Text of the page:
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Fusobacterium nucleatum is a gram-negative anaerobe ubiquitous to the oral cavity. It is associated with periodontal disease. It is also associated with preterm birth and has been isolated from the amniotic fluid, placenta, and chorioamnionic membranes of women delivering prematurely. Periodontal disease is a newly recognized risk factor for preterm birth. This study examined the possible mechanism underlying the link between these two diseases. F. nucleatum strains isolated from amniotic fluids and placentas along with those isolated from orally related sources invaded both epithelial and endothelial cells. The invasive ability may enable F. nucleatum to colonize and infect the pregnant uterus. Transient bacteremia caused by periodontal infection may facilitate bacterial transmission from the oral cavity to the uterus. To test this hypothesis, we intravenously injected F. nucleatum into pregnant CF-1 mice. The injection resulted in premature delivery, stillbirths, and nonsustained live births. The bacterial infection was restricted inside the uterus, without spreading systemically. F. nucleatum was first detected in the blood vessels in murine placentas. Invasion of the endothelial cells lining the blood vessels was observed. The bacteria then crossed the endothelium, proliferated in surrounding tissues, and finally spread to the amniotic fluid. The pattern of infection paralleled that in humans. This study represents the first evidence that F. nucleatum may be transmitted hematogenously to the placenta and cause adverse pregnancy outcomes. The results strengthen the link between periodontal disease and preterm birth. Our study also indicates that invasion may be an important virulence mechanism for F. nucleatum to infect the placenta.
Periodontal disease is a highly prevalent infectious disease affecting the majority of the world's population to various degrees. It is caused by heavy colonization with various gram-negative, anaerobic bacteria in subgingival plaque. Preterm birth is the number one cause of infant mortality and morbidity. It is also highly prevalent and occurs in 7 to 11% of all births in the United States alone. These two seemingly unrelated health problems have recently been linked, with periodontal disease being recognized as a potential risk factor for preterm birth, based on epidemiologic studies (18). The specific mechanism by which these two diseases are correlated is not fully understood.
Studies have shown that intrauterine infections are highly prevalent among women who give birth prematurely (2, 7, 21). Four possible mechanisms exist for microbes to spread to the uterus, an otherwise sterile environment: (i) the organisms from the vagina and the cervix ascend to the uterus; (ii) the organisms originate from elsewhere and are transmitted hematogenously; (iii) the organisms from the peritoneal cavity seed retrogradely through the fallopian tube; and (iv) they are inoculated accidentally inside the uterus during invasive procedures, such as amniocentesis and chorionic villous sampling (21). Ascending infection is considered to be by far the most common route of infection. Hematogenous spread of organisms from other body sites to the uterus is a second route. A variety of microorganisms have been isolated from the placenta, amniotic fluid and chorioamnion cultures, with Fusobacterium nucleatum, Ureaplasma urealyticum, Mycoplasma hominis, and Bacteroides urealyticus being the most prevalent species (2, 10, 21, 22). Among these, U. urealyticum, M. hominis, and B. urealyticus are opportunistic pathogens indigenous to the female lower genital tract and often associated with bacterial vaginosis, which is recognized as a risk factor for preterm birth (3, 10, 23).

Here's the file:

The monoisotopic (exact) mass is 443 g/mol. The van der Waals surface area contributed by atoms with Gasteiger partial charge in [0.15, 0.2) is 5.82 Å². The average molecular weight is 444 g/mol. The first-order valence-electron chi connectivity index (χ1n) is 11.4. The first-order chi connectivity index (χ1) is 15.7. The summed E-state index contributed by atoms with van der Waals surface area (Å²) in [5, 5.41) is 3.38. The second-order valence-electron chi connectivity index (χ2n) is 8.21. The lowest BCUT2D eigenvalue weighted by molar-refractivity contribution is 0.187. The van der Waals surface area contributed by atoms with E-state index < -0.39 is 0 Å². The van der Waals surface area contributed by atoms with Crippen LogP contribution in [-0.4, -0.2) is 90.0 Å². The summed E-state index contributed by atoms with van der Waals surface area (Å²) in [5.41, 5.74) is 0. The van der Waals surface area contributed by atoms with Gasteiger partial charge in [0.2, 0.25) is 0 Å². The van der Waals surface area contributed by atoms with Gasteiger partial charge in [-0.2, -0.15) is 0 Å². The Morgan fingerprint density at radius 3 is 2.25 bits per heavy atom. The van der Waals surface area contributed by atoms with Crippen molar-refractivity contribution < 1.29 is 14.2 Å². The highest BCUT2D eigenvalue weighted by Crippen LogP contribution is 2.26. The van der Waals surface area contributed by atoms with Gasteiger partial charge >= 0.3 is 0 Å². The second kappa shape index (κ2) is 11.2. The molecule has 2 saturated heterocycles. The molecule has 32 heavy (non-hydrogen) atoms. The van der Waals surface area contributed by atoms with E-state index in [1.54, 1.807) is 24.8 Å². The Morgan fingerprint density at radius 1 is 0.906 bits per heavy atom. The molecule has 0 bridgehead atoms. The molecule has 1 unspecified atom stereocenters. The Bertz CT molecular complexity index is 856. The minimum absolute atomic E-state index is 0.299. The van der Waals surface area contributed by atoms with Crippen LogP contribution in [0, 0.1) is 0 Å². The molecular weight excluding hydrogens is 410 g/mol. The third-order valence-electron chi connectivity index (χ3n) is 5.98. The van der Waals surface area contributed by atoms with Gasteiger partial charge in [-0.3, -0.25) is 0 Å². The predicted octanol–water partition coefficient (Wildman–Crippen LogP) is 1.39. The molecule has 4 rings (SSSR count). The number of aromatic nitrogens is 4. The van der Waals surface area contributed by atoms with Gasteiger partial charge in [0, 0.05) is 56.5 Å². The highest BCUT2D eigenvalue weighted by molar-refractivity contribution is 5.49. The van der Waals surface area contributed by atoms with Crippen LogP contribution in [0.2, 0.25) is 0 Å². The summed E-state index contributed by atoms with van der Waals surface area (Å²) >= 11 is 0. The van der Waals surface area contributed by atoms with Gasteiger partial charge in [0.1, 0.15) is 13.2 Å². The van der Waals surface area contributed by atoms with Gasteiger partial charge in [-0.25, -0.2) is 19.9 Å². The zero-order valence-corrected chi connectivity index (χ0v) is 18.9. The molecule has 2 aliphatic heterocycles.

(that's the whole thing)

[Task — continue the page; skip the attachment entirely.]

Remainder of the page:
It is believed that U. urealyticum, M. hominis, B. urealyticus, and certain other species commonly found in the lower genital tract are transmitted to the uterus through the ascending route to infect the fetoplacental unit. F. nucleatum, a filamentous gram-negative anaerobe, however, is an oropulmonary pathogen that is infrequently found in the vaginal tract (2, 9, 10). Although associated with bacterial vaginosis, the organism is relatively uncommon compared to the frequencies of other species linked with the disease (12, 13). F. nucleatum is ubiquitous in the oral cavity and is one of the most abundant species in subgingival plaque. During periodontal infections, the cell mass of F. nucleatum increases more than 10,000-fold (17). The frequency of F. nucleatum infection in amniotic fluid is approximately 10 to 30% in women in preterm labor with intact membranes and 10% in women with preterm premature rupture of membranes, in considerable excess compared to most other single species (2, 10). The species of Fusobacterium most frequently isolated from the lower genital tract, F. naviforme and F. gonidiaformans, are rarely isolated from amniotic fluid cultures (9, 10). These data suggest that F. nucleatum in the oral cavity may spread hematogenously to infect the pregnant uterus. Consistent with this hypothesis, Lin et al. recently reported that when the oral bacterium Porphyromonas gingivalis was disseminated systemically in pregnant mice, bacterial DNA was detected in the murine placentas associated with intrauterine growth restriction (15).